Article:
Academic journal article Fontes Artis Musicae

The Value of Missing Tunes: Scholarship on Uyghur Minority Music in Northwest China

Academic journal article Fontes Artis Musicae

The Value of Missing Tunes: Scholarship on Uyghur Minority Music in Northwest China

Article excerpt

Introduction

In mid-July 1951, the 70-year-old legendary Uyghur master musician Turdi Akhun arrived, for the first time, in Dihua--better known today as Urumchi--the provincial capital of the newly established Xinjiang Uyghur Autonomous Region on the northwestern fringe of China, some 1,800 kilometers away from his hometown Yengisa. A "medium-sized elderly man, wearing a badam cap (a type of Uyghur cap), with long beard, bushy eyebrows, and a pair of small yet deep and shining eyes," (2) Turdi Akhun brought with him a Uyghur musical instrument called satar, a long-neck Central Asian bowed lute characterized by its rich sympathetic timbre. His eldest son, Usul Akhun, who often accompanies his father on the dap, the Central Asian framed drum, also came with him on this trip. Turdi Akhun's eagerly anticipated trip to Urumchi came as an outcome of an initiative by Seyfeddin Aziz (1915-2003), then the vice-president of the Autonomous Region, who had just launched a large-scale research project to "collect and rescue" the allegedly vanishing Uyghur classical tradition of Twelve Muqam, a set of twelve multi-sectional vocal, instrumental, and danced musical suites, closely related to the Burkharan Emirs' court tradition of shashmaqam in Tajikistan and Uzbekistan and considered to be the most refined and cultivated examples of Uyghur traditional culture. (3) Among the very few surviving muqam musicians--the official story goes--Turdi Akhun remained the only one who can still perform the complete set of the twelve muqam suites from memory. He was thus invited, along with a few other musicians, to the provincial capital to perform muqam music for sessions of studio recording, as well as musical and textual transcription. The study was conducted by a newly formed "working group" for muqam research, led by Wan Tongshu, a renowned Chinese musicologist of the Han majority, who had recently been sent from the Central Conservatory of Music in Beijing to oversee the project. (4)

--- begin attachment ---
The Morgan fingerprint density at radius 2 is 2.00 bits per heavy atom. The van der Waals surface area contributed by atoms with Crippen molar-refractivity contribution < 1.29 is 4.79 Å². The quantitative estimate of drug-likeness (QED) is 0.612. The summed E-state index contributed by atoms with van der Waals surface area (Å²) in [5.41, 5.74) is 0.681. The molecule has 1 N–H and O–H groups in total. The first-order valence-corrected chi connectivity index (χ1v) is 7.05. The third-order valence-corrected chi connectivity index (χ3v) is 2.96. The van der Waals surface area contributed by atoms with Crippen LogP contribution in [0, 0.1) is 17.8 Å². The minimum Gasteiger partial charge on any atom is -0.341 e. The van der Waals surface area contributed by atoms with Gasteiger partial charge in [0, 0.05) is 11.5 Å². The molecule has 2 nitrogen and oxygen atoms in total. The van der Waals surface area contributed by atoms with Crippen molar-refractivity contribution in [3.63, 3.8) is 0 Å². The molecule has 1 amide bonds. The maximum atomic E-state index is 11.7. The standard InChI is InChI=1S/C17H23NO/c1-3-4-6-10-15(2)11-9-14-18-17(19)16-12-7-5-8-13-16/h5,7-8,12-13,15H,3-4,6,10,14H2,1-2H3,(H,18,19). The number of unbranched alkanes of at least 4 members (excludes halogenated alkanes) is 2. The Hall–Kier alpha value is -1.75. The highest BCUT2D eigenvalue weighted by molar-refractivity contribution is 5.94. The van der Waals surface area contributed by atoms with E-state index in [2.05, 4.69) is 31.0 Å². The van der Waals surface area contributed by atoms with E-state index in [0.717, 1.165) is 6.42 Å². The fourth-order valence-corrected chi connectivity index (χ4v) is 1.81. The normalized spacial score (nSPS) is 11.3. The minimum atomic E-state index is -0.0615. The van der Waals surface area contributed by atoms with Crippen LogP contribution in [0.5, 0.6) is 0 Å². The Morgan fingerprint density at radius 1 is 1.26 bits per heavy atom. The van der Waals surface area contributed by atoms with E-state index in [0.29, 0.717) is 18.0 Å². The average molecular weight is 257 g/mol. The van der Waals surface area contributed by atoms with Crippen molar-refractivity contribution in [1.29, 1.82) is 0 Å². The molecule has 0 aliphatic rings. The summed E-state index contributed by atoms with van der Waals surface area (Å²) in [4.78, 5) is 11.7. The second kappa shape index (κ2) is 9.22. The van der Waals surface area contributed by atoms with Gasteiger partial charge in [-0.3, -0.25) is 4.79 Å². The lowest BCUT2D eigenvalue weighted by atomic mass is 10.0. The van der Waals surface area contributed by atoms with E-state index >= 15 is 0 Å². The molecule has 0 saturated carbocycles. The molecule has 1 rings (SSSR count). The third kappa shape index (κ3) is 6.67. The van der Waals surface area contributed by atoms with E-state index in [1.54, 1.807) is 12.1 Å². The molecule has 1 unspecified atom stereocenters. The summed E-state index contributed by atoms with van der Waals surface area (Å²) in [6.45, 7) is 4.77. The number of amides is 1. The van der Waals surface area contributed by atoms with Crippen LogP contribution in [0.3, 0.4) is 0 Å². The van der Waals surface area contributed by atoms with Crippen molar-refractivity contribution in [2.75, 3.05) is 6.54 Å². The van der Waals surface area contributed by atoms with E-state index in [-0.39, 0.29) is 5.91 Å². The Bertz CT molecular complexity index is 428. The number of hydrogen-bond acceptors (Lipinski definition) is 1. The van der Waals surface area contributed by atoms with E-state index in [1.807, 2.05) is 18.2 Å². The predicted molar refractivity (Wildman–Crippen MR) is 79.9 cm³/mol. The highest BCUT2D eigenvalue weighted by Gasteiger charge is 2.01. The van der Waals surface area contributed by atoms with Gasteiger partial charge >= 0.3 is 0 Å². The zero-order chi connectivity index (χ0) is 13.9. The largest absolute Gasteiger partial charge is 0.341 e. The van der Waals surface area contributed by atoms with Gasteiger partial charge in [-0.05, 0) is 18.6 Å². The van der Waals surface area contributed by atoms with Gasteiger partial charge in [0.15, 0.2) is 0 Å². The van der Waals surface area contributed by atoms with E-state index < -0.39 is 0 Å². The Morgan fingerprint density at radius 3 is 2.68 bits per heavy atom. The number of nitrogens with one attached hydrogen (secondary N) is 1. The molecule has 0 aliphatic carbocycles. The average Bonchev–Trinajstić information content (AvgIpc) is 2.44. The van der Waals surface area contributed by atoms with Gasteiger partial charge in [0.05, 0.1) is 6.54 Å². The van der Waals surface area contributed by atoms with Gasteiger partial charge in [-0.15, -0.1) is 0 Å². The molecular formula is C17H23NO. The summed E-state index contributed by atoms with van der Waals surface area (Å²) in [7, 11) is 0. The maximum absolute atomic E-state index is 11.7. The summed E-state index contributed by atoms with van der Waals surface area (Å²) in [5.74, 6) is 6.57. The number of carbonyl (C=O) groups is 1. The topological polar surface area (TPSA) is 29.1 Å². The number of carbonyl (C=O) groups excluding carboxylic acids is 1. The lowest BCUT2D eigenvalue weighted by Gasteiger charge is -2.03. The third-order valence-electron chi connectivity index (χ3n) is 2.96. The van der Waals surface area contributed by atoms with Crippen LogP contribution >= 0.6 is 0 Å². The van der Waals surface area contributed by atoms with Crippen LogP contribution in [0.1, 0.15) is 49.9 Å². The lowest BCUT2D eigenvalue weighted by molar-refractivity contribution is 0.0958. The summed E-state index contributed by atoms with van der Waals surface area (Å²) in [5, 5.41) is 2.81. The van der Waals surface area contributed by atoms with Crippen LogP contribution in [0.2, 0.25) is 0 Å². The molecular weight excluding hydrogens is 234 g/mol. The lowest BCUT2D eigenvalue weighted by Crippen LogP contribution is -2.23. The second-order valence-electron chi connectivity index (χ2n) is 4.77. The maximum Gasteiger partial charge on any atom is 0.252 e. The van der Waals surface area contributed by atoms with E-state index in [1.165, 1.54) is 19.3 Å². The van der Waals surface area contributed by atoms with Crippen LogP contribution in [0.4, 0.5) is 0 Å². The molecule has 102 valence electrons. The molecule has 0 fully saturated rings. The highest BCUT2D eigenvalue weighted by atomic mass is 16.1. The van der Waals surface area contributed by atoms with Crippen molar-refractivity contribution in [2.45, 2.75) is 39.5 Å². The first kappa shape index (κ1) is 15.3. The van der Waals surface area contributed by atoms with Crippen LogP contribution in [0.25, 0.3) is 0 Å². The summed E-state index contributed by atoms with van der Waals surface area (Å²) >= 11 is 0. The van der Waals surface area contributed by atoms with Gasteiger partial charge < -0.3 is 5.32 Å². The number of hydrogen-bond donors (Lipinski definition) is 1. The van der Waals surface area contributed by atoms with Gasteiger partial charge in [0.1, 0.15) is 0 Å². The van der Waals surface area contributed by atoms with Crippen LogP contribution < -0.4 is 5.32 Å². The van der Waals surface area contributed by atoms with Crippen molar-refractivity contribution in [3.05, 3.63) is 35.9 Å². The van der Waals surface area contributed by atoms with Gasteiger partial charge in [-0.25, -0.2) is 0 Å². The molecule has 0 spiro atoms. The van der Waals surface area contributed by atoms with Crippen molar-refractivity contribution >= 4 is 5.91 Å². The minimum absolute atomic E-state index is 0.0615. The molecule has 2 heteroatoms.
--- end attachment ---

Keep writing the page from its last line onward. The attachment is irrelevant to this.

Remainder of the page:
The initial encounter in 1951 between Turdi Akhun and Chinese musicologists, in some sense, inaugurated decades of modern Chinese scholarship on minority music, and the often vexing minority politics involved. In many important ways, attempts to "collect and rescue" minority music, as innocent and benevolent as they may sound, have often been implicated in China's quasi-colonial encounter with its minority citizens in the modern era, both before and after the Communist takeover in 1949. In this article, I ask the question of how the production of musical knowledge has been inextricably bound to the intertwined problems of power relations and minority politics in modern China. I choose to focus on the Chinese music scholarship on the rich classical musical traditions of the Uyghur, a group of Turkic-speaking Muslims who are one of the fifty-five officially recognized minority nationalities in the People's Republic. With a population of well over eight million, the Uyghur reside in the northwestern outpost of the People's Republic, where continuing controversies and conflicts over religious freedom and politico-cultural autonomy have lately attracted much international attention. This article attempts to examine the enterprise of minority music scholarship against the backdrop of nation-building and minority politics in the Chinese northwest. It reflects on the notorious ways in which musical research has been strategically deployed in service of socialist ideals and political goals in this uniquely controversial borderland.

Turdi Akhun's initial visit to Urumchi brought about not only hours of muqam music, recorded on magnetic wire, but also unprecedented attention by the Chinese state to the classical tradition of an otherwise "uncivilized and barbaric" ethnic minority. With generous state support, the Working Group invited Turdi Akhun on a second trip to Urumchi over the years 1954 and 1955 for more recording--this time with a cassette recorder--and interview sessions, so as to supplement the "missing tunes and uncertain parts," and to transcribe the lyrics. …

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